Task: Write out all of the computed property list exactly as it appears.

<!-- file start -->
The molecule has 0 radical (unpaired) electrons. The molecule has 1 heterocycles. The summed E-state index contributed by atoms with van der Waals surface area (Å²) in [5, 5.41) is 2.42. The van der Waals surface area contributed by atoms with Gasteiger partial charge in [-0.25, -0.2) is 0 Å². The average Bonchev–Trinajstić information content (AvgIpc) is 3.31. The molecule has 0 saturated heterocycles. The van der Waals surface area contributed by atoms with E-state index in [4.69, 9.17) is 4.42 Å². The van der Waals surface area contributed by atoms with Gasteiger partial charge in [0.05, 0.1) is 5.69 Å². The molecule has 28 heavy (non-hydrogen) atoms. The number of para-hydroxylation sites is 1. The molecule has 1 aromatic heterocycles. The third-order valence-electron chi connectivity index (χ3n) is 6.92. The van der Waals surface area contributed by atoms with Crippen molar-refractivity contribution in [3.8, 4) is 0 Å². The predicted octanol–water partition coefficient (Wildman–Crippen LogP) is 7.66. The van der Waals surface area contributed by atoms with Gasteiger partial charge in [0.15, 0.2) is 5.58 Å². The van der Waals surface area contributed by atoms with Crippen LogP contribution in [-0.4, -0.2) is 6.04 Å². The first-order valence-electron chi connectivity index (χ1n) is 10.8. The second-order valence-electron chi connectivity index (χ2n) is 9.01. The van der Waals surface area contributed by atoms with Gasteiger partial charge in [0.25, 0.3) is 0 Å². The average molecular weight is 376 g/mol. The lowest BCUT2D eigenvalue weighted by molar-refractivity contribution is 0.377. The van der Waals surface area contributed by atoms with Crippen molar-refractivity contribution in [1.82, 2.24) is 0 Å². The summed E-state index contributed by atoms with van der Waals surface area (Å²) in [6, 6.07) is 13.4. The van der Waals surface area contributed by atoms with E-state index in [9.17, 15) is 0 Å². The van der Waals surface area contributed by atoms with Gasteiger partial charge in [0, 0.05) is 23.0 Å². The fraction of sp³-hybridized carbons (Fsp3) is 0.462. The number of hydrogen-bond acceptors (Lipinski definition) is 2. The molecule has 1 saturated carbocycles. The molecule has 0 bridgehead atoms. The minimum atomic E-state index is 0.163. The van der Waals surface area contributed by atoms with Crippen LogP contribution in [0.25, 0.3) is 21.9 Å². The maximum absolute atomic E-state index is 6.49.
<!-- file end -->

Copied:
The molecule has 0 radical (unpaired) electrons. The molecule has 1 heterocycles. The summed E-state index contributed by atoms with van der Waals surface area (Å²) in [5, 5.41) is 2.42. The van der Waals surface area contributed by atoms with Gasteiger partial charge in [-0.25, -0.2) is 0 Å². The average Bonchev–Trinajstić information content (AvgIpc) is 3.31. The molecule has 0 saturated heterocycles. The van der Waals surface area contributed by atoms with E-state index in [4.69, 9.17) is 4.42 Å². The van der Waals surface area contributed by atoms with Gasteiger partial charge in [0.05, 0.1) is 5.69 Å². The molecule has 28 heavy (non-hydrogen) atoms. The number of para-hydroxylation sites is 1. The molecule has 1 aromatic heterocycles. The third-order valence-electron chi connectivity index (χ3n) is 6.92. The van der Waals surface area contributed by atoms with Crippen molar-refractivity contribution in [3.8, 4) is 0 Å². The predicted octanol–water partition coefficient (Wildman–Crippen LogP) is 7.66. The van der Waals surface area contributed by atoms with Gasteiger partial charge in [0.15, 0.2) is 5.58 Å². The van der Waals surface area contributed by atoms with Crippen LogP contribution in [-0.4, -0.2) is 6.04 Å². The first-order valence-electron chi connectivity index (χ1n) is 10.8. The second-order valence-electron chi connectivity index (χ2n) is 9.01. The van der Waals surface area contributed by atoms with Gasteiger partial charge in [0.25, 0.3) is 0 Å². The average molecular weight is 376 g/mol. The lowest BCUT2D eigenvalue weighted by molar-refractivity contribution is 0.377. The van der Waals surface area contributed by atoms with Crippen molar-refractivity contribution in [1.82, 2.24) is 0 Å². The summed E-state index contributed by atoms with van der Waals surface area (Å²) in [6, 6.07) is 13.4. The van der Waals surface area contributed by atoms with E-state index in [9.17, 15) is 0 Å². The van der Waals surface area contributed by atoms with Gasteiger partial charge in [0, 0.05) is 23.0 Å². The fraction of sp³-hybridized carbons (Fsp3) is 0.462. The number of hydrogen-bond acceptors (Lipinski definition) is 2. The molecule has 1 saturated carbocycles. The molecule has 0 bridgehead atoms. The minimum atomic E-state index is 0.163. The van der Waals surface area contributed by atoms with Crippen LogP contribution in [0.25, 0.3) is 21.9 Å². The maximum absolute atomic E-state index is 6.49.